In Renaissance Europe, clothing marked out the rich and powerful. This wasn’t just a matter of unspoken understanding – there were actual laws stating which fabrics and finishes people of different ranks could wear. They were called ‘Sumptuary Laws’. We know that one was passed while Mary was Queen of Scots, because the English ambassador Thomas Randolph wrote a letter mentioning the new Scotch laws ‘about wines, great hose and costly apparel’ in 1563.
Mary Queen of Scots had over 50 gowns, and each would have been lavishly decorated with jewels and threads of gold and silver. Women’s clothing could be combined in many different ways, so these 50 gowns could be styled in a wide variety of fashions. When Mary Queen of Scots got married in France, she insisted on wearing white, even though it was traditionally seen as the colour of mourning. Because of this, she became known in France as ‘The White Queen’. Clearly her fashion-sense was ahead of its time!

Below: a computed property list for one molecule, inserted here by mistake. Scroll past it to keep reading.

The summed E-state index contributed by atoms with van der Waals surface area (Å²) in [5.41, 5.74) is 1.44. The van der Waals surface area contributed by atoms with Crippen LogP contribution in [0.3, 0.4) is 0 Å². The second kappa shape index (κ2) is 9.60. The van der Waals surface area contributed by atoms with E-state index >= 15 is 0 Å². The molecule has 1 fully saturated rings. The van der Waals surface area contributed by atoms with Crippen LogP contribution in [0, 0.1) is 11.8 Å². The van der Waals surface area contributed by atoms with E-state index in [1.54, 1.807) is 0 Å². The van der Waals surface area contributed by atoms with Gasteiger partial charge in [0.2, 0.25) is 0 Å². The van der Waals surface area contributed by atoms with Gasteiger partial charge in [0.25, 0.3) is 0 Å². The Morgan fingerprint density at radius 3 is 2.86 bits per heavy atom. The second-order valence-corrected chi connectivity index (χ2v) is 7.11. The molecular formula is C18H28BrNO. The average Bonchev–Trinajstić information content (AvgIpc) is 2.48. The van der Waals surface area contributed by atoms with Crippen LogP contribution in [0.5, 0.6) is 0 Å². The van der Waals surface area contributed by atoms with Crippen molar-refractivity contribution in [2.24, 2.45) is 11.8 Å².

We regularly welcome Renaissance Ladies, wartime re-enactors and medieval archers to the castle to tell visitors all about historic fashion and more – keep an eye on our website for details.
And afterwards, you can pop by the Crown Gift Shop for some gift inspiration from local designers!